- N. Surendran (m), an opposition member of parliament for Padang Serai and leading human rights lawyer, was charged under Article 4(1)(b) on 19 August 2014 for criticizing the Court of Appeal ruling on 7 March 2014 which found Anwar Ibrahim guilty of “sodomy”. He was charged again on 28 August under Article (4(1)(c) for his comments in a YouTube video in which he allegedly criticized the prime minister for mounting a political conspiracy against opposition leader Anwar Ibrahim. If found guilty and imprisoned under these charges, Amnesty International would consider him a prisoner of conscience. The charges against N. Surendran should be dropped.
INVESTIGATIONS FOSTERING A CLIMATE OF FEAR
Amnesty International is also concerned about an increasing number of “investigations” under the Sedition Act. Among those investigated for so-called “seditious” actions are opposition politicians, journalists, and in one case, a teenager who did nothing more than click “like” on a social media page entitled “I love Israel”. Amnesty International is concerned that these investigations are an attempt to silence critical voices and dissent by creating a climate of fear. The investigations and any further proceedings under the Sedition Act against these people should be immediately abandoned.
- On 2 October 2014, a police complaint was filed against human rights activist Ambiga Sreenevasan (female) for so-called “seditious” remarks made about Biro Tata Negara (BTN) or the National Civics Bureau at a conference in Kuala Lumpur. She is now being investigated under Article 4(1)(b) of the Sedition Act.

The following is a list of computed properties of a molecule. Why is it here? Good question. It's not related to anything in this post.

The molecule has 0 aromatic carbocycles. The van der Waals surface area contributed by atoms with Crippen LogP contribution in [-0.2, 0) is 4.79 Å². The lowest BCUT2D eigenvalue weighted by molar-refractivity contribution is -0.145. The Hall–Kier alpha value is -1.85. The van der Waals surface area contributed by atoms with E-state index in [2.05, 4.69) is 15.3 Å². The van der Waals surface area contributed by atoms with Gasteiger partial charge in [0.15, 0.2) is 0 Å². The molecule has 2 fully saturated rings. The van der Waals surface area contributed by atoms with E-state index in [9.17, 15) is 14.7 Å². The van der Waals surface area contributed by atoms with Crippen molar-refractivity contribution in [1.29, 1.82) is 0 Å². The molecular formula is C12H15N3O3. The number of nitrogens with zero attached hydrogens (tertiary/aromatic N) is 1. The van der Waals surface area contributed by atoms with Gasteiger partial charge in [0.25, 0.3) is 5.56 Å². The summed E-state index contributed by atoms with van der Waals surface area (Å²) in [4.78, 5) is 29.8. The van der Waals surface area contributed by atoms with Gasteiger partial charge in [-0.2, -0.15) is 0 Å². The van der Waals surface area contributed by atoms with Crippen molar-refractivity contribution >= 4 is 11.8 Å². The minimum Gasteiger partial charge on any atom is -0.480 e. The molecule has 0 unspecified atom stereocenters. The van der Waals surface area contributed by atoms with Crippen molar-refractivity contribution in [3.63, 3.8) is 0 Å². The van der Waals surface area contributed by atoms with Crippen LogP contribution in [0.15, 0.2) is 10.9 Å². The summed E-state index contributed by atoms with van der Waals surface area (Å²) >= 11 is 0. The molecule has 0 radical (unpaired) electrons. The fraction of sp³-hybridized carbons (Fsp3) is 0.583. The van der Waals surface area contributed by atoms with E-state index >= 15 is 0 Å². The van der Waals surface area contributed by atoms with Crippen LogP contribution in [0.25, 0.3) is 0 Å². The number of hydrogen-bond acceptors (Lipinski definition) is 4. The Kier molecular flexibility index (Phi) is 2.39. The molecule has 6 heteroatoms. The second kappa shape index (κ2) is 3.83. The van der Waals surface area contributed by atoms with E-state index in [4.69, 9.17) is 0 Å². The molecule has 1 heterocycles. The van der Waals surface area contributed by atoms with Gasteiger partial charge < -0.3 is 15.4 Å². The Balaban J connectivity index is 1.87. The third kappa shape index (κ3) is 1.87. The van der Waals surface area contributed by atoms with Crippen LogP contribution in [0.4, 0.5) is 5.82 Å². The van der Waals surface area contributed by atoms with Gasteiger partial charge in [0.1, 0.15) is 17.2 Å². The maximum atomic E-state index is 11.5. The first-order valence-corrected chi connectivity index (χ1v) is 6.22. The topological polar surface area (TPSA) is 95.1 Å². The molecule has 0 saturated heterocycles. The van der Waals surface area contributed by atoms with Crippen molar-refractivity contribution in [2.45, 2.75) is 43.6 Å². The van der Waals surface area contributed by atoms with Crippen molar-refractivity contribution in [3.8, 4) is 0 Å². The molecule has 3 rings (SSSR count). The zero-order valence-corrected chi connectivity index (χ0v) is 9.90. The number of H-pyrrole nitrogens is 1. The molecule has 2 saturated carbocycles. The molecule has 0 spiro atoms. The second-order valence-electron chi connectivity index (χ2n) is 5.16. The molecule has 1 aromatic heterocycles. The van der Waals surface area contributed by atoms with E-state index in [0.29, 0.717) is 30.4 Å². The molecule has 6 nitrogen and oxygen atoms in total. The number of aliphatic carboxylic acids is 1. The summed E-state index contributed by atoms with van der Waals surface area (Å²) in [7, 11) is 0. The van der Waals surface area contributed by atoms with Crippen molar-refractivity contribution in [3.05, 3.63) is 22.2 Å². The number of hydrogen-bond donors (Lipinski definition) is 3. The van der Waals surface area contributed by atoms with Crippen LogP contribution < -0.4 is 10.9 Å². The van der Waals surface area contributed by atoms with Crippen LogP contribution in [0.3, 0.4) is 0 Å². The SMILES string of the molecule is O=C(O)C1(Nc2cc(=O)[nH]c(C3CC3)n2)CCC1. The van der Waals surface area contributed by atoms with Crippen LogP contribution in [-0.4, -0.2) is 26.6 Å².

- On 26 September 2014, opposition leader Anwar Ibrahim (m) was questioned by the Ampang District Police, Selangor state, as part of an investigation into allegedly “seditious” statements made in a speech at a political rally in Taman Melawati, Kuala Lumpur on 25 March 2011.
- Malaysiakini journalist Susan Loone (f) was arrested and questioned under the Sedition Act on 4 September 2014. She was arrested in the state of Penang and taken to the Northeast District Police Headquarters in Penang, where she was held for more than eight hours before being released. Her arrest came just days after she published an article on 1 September, which allegedly defamed the police. The article was based on an interview with Phee Boon Poh, the chairperson of the Penang Voluntary Patrol Unit (PPS), in which he claimed he had been “treated like a criminal” following his arrest on 31 August. Susan Loone is currently on bail and waiting for the charging date. If found guilty of defaming the police and imprisoned solely for publishing this article, Amnesty International would consider her a prisoner of conscience.
HUMAN RIGHTS ANALYSIS
Amnesty International has long expressed concerns about Malaysia’s Sedition Act, which has been used in the past to criminalize opposition activism and voices critical of the government. 1 The law criminalizes a wide array of acts, including those “with a tendency to excite disaffection against any Ruler or government” or to “question any matter” protected by the Constitution. Those found guilty can face three years in prison, be fined up to 5,000 Malaysian Ringgit (approximately US$1,570) or both.
The right to freedom of opinion and expression is enshrined in Article 19 of the Universal Declaration of Human Rights. This right includes the “freedom to hold opinions without interference” and to “seek, receive and impart information and ideas through and media and regardless of frontiers”. Although international human rights law does permit certain restrictions on freedom of expression, these restrictions must meet a strict three-part test: they must be provided by law; be limited to specific purposes such as national security, public order or respect of the rights or reputation of others; and be necessary and proportionate to the achievement of one of those permissible purposes.2 Any restrictions imposed which do not meet all elements of this “three-part test” constitute violations of the right.3